David and Cheri Arthur Linwood and Nancy Berry Russell and Sandra Board Bob and Carol Cave Dan and Brenda Clowers Andy and Robyn Davidson Dennis and Marilyn Davis Ron and Linda Fritch Albert and Jiep Gonzales Roger and Mary Gorman Alfred and Marie Green Steve and Dawn Harper Winston and Marie Hollingsworth Larry and Debbie Mininger Elizabeth Rogers Carl and Camilla Sturkie Ernest and Cheryl Turner

FUTURE EXPERIENCES

APRIL 2007 · 1­ Palm Sunday and CEM National Youth and Children's Workers Appreciation Day · 6 ­ First Friday Fast, a day of fasting and prayer for the nation and the IPHC · 8 ­ EASTER, CHURCH EDUCATION MINISTRIES GENERAL OFFERING · 12-14 ­ National Coalition of Men's Ministries Spring Conference, Liberty, MO, and EVUSA Antioch Encounter, Cincinnati, OH · 15-20 ­ INE Leadership Institute, Oklahoma City, OK · 19-21­ African-American Pastors' Conference, "Kingdom Encounter," in Oklahoma City, OK · 27-28 ­ CEM Day of Training in the Pacific Western Conference · 28 ­ Commencement Exercises, Southwestern Christian University, Bethany, OK MAY 2007 · 3 ­ National Day of Prayer · 4 ­ First Friday Fast, a day of fasting and prayer for the nation and the IPHC · 5 ­ Emmanuel College Graduation, Franklin Springs, GA · 13 ­ Mother's Day · 19 ­ Armed Forces Day · 27 ­ PENTECOST SUNDAY

For more information on any of these events/opportunities, go to www.iphc.org online.

Itinerating Missionaries

Rob and Michelle Crigger Ron and Adina Lattier David and Twilla Sasser Ginger Simmons

We Believe

· ... there is but one living and eternal God, of unlimited power, wisdom, and goodness. · ... that Jesus Christ, the only begotten Son of the Father, took the nature of mankind in the womb of the virgin Mary. · ... that Christ arose from the dead and ascended into heaven, where He remains until the time He will return to judge all people. · ... the Holy Ghost proceeds from the Father and the Son and is of one substance with them in majesty and glory. · ... the Bible is the divinely inspired Word of God. · ... eternal life with God in heaven is the reward of the righteous, and eternal banishment from the presence of the Lord and unending torture in hell are the wages of those who reject Him. · ... Jesus Christ shed His blood for the cancellation of our past sins, the restoration · · · · of all sinners who repent, and salvation from sin and sinning. ... justification before God is by faith alone. ... Jesus Christ shed His blood for the cleansing of the believer from all sin and its pollution. ... sanctification by faith in Christ is an instant work of grace followed by a lifelong process of spiritual growth after conversion. ... the Pentecostal baptism of the Holy Ghost is available through faith with the initial evidence of speaking with other tongues as the Spirit speaks through us. ... divine healing was made available through Christ's death on the Cross. ... in the imminent second coming of Jesus Christ. ... it is the responsibility of every believer to obey Christ's command to spread His message of love and deliverance to every nation.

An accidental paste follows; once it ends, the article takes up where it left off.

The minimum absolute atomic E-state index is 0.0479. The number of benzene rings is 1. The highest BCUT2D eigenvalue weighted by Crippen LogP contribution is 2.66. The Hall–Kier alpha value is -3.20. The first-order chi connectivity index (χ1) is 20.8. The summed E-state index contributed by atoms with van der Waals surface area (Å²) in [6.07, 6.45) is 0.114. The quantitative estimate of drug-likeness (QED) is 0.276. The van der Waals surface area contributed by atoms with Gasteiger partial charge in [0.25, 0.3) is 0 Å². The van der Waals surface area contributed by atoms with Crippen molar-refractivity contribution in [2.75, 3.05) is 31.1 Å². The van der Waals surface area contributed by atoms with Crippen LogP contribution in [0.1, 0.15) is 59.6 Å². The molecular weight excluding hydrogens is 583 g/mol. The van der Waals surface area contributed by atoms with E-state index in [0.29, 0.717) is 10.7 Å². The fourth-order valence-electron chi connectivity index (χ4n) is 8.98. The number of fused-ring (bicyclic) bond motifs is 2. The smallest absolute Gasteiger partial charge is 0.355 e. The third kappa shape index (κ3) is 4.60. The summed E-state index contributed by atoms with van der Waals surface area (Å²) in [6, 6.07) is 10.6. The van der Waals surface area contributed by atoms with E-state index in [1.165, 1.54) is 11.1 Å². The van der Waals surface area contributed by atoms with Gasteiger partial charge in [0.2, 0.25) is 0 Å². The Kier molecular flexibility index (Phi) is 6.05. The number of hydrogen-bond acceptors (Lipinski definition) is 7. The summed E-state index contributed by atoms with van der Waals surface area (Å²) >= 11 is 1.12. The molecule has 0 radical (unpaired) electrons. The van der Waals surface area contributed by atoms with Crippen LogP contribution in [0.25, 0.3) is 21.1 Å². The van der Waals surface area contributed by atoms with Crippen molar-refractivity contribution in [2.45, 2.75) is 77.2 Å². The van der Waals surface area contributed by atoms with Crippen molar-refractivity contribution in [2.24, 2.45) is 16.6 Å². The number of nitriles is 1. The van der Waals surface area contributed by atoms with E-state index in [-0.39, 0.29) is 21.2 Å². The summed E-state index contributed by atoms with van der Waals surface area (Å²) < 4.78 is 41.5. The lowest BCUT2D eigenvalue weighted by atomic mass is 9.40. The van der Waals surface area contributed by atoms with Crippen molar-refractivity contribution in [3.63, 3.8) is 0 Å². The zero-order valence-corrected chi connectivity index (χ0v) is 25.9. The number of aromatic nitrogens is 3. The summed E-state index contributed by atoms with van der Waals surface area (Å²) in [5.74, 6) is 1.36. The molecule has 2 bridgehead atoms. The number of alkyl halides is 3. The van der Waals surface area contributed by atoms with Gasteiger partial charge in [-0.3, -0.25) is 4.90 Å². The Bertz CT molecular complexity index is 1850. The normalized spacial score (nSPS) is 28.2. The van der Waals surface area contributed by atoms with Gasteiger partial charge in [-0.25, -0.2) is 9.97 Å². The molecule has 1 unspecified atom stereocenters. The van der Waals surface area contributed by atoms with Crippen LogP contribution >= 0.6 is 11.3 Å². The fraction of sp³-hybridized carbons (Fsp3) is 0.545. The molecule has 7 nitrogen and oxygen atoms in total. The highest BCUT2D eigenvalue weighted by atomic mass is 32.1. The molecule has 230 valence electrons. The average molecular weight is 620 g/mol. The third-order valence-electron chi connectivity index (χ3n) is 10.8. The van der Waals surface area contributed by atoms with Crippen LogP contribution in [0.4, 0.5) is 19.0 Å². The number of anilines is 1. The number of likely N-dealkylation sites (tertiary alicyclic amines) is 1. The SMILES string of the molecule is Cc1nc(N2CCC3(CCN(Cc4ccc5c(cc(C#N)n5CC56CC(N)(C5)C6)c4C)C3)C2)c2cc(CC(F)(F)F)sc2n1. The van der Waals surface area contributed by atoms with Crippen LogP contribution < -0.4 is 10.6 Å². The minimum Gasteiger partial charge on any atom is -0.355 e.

· · ·

An unabridged version of the IPHC Articles of Faith is available at www.iphc.org.

Childlike Faith

Last year, Kadree made her first faith commitment. Though only six years old, she understood that her faith commitment gave her the opportunity to make an eternal difference in the lives of others. This year, will you join Kadree in a faith commitment? Your gift enables missionaries to stay on the field in more than 100 countries.

Whoever humbles himself like this child is the greatest in the kingdom of heaven. Matthew 18:4, NIV

First Finally

and

Disciple

A Tribute to Reverend Noel Brooks 1914-2006

by Paul F. Evans

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hen someone precious and worthy dies, words cannot express how

1984. In 1986, my family and I returned in England as missionaries. We pastored Southmead Pentecostal Holiness Church, the church in which I grew up--the same congregation Noel Brooks had pastored years earlier. For almost four years, our

roles were reversed, and I was his pastor. Isolated from colleagues in the United States, Noel and his wife, Nora, resided in a small flat (apartment) in Bristol. Word from the United States was rare, except for a few faithful friends. Unable to preach because of Nora's health, he battled with shingles for several years. It became virtually impossible for him to sit, pray, study, and write. He had no church to lead, no pulpit in which to preach, and no classroom in which to teach. Heaviness settled over his spirit as extreme circumstances obscured his ministry's densely packed galaxy. He seemed oblivious to the vast numbers of people he had touched over the years. Although this can be attributed largely